Welcome back to Gaming IRL, a monthly segment where several editors talk about what they've been playing in their downtime. This month, we spend too much time taking photos in Assassin's Creed Origins, lose ourselves in Yakuza 0's side stories, and ask the important question: "Tinder or Reigns?"
Reigns: Her Majesty
I like to play a little game whenever I'm posted up somewhere with ample people-watching opportunities: It's called "Tinder or Reigns?" Playing Reigns: Her Majesty looks a lot like scrolling through Tinder -- one thumb swiping left or right -- and I enjoy guessing which app people are actually using as they're lost in their phones. I deeply hope (but supremely doubt) most folks are playing Reigns.
Reigns: Her Majesty is a sequel that functions a lot like the original mobile game: You're the ruler of an ancient kingdom, and on each turn you get to make a choice about how the whole thing is run. Each decision affects various aspects of the kingdom, such as finances, the church, public affection and the military. If your score in any of these topics gets too low -- or too high -- you're killed (usually in a brutal fashion) and you start up again as a new ruler.
There's so much more to it than that -- Reigns is a rich fantasy world populated by early science experiments, demons and witches, all veiled by the spectacle of palace intrigue. It's bite-sized and vast -- and so much more fun than Tinder.
Assassin's Creed: Origins
Timothy J. Seppala
I'm a sucker for taking video game screenshots. It stems from my days writing reviews for print magazines where I had editors dead set against using the same press assets that everyone else had. This generation of hardware has made screenshotting incredibly easy, and has given rise to in-game photo modes. Typically, Sony's first party games set the bar for DSLR-like controls, but Assassin's Creed: Origins bucks that trend. Its feature set, combined with the atypical Egypt setting, mean making progress through the narrative is slow-going because I'm always stopping to grab a photo of an ancient temple or pyramid.
A lot of this comes down to how powerful the adjustable focus point and the depth of field controls are. I'm not limited to focusing on the center of a shot. Instead, Origins gives me full control of the focus point. Once I have composition set, clicking the left stick takes me to edit mode where, as I move the left stick about the frame, the focal point follows suit. From there, I'm able to adjust the depth of field slider to get the amount of bokeh I want. The depth of field looked like a cheap blur filter on my launch Xbox One, but the more powerful One X makes it look much more natural, in addition to pumping up the visual fidelity.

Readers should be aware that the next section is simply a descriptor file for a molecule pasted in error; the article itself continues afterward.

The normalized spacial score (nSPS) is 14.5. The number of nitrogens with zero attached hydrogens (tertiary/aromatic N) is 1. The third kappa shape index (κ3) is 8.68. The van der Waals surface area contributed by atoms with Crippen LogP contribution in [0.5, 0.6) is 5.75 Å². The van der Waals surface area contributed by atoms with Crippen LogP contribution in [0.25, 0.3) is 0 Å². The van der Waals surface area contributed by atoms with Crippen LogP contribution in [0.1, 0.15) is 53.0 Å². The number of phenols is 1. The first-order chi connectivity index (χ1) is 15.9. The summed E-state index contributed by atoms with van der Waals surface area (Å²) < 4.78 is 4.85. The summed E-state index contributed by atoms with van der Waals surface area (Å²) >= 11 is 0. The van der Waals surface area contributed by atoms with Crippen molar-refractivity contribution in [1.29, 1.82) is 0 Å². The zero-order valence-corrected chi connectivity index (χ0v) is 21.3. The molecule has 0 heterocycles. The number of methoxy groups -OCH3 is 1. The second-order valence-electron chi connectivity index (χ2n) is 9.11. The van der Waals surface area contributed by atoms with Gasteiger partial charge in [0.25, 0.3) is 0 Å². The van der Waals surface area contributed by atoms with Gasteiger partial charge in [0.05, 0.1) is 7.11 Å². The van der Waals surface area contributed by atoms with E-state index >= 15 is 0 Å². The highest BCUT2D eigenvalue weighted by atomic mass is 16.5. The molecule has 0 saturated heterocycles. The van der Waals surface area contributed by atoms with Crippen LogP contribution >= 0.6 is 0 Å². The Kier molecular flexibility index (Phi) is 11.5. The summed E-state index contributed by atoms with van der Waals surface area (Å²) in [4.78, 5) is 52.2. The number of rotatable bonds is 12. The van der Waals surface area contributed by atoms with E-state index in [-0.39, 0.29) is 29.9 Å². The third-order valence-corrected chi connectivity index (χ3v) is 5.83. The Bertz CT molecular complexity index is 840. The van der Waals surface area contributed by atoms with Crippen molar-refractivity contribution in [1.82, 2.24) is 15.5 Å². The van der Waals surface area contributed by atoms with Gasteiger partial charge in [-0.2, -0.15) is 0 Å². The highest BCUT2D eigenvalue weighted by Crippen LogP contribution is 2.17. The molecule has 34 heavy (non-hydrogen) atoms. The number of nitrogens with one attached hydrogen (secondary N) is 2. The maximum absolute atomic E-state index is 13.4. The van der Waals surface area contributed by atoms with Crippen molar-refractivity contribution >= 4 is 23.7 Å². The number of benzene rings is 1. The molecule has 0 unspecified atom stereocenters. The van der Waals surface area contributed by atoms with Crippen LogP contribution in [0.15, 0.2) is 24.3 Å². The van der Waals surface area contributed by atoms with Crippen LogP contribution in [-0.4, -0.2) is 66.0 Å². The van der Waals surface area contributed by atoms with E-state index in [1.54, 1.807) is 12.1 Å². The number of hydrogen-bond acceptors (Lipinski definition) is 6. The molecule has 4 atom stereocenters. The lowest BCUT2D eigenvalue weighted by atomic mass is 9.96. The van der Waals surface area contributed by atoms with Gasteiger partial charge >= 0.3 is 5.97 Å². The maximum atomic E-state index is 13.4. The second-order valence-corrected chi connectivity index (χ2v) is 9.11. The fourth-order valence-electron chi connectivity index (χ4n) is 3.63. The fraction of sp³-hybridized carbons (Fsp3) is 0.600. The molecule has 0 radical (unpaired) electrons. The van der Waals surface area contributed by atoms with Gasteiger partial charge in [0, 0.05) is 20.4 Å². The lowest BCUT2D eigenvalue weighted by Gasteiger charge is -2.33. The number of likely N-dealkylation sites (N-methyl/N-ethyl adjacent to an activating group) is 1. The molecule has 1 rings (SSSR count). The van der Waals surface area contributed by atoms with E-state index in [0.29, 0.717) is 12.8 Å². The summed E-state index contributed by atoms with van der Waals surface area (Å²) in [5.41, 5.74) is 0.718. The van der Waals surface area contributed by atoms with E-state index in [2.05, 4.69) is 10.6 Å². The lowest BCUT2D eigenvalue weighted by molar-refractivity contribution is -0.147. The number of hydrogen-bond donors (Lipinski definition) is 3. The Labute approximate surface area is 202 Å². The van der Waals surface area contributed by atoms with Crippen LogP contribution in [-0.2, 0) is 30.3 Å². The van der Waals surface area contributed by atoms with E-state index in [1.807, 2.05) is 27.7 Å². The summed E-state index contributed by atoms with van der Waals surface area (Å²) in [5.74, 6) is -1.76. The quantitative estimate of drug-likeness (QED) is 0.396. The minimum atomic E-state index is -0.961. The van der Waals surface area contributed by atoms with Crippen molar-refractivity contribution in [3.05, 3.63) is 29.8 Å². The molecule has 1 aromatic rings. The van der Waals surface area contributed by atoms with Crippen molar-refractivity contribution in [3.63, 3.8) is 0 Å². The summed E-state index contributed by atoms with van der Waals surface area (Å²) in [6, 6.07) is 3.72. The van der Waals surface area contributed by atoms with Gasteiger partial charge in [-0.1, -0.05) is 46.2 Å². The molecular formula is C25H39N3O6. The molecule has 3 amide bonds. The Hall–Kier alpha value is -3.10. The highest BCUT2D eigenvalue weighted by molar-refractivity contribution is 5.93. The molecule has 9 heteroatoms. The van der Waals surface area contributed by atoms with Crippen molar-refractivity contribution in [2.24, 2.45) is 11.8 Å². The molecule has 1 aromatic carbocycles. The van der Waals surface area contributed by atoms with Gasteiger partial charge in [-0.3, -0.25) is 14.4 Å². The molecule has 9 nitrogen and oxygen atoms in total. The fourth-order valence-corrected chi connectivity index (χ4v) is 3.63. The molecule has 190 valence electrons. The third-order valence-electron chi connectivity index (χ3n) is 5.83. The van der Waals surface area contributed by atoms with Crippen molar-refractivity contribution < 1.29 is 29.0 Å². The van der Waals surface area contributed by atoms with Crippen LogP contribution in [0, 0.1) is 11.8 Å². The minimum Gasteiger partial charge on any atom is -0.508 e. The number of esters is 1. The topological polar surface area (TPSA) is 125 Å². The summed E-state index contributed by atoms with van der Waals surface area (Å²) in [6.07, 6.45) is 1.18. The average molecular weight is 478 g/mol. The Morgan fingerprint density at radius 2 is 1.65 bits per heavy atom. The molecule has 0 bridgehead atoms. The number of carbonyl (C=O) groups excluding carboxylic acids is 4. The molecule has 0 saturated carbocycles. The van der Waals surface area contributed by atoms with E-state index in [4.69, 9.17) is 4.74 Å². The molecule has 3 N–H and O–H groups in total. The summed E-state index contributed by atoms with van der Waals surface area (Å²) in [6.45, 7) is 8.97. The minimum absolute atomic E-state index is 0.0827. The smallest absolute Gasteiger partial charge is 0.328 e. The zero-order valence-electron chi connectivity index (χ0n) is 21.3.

None of the screenshots I've taken will ever pass for DSLR photos, of course, but it's not like I have a time machine (or an animus) to take me back to Ra's Egypt. So, until science advances to the point where I can live out my ancestors' memories stored in my DNA, this will have to do.
At the core of Yakuza 0 is a gripping and tremendously well-written tale about murder, honor and revenge. If you follow the main storyline and ignore everything else, you'll have a great time fighting through the streets of Tokyo and Osaka as the game's dual protagonists Kazuma Kiryu and Goro Majima. You will, however, miss out on a massive part of what makes the series so special. Both cities are filled with people who have bizarre and occasionally heart-breaking stories to tell. Solve their problems and you'll feel closer to each neighborhood; a true protector with friends on every street corner.
I was passing through Ashitaba Park, for instance, when I spotted an older gentleman staring at a young boy. I was curious and a little concerned, so I walked over and said hello. It turns out the man, Akatani, was in so much trouble with the yakuza that he had to fake his death and surgically alter his face. His wife and son have no idea that he's still alive; Akatani is afraid to approach them in case the mafia figures out his true identity and takes them as hostages. Instead, he watches his son, Yusuke, from afar in the park, forever longing to reach out and say hello.
I was surprised and moved by his story. As I ran across the city and completed other quests, I made sure to stop by and see how Akatani was doing. His side-story develops in an unusual way; eventually, a group of mobsters grow curious and begin to question Akatani's history. I step in, of course, and scare them away with a few well-timed punches and roundhouse kicks. The family is a little confused but express their gratitude. Here, I expected Akatani to come forward and reveal his true identity to them. But because he knew full well the danger it would put them in, he didn't.
I couldn't help but respect the man, despite his criminal past. Eventually we said our goodbyes and I moved on, hungry for other adventures. But as the hours rolled by I kept thinking about Akatani and his sad, lonely existence. What he must have been going through as I gulped down ramen and played Space Harrier in the arcade. It made me feel bad. In the game, his side quest was over, but a large part of me wanted to reach out and somehow continue our strange friendship.
Yakuza 0 is filled with side stories like this. They enrich the world and make it feel like a real, lived-in place. If you haven't played the game yet, or if you completed it with a "critical path" mentality, I implore you to go back and look around for a while. What you'll find is just as valuable and rewarding as the main storyline. Plus, it's nice to just stop and smell the digital roses sometimes.
"IRL" is a recurring column in which the Engadget staff run down what they're buying, using, playing and streaming.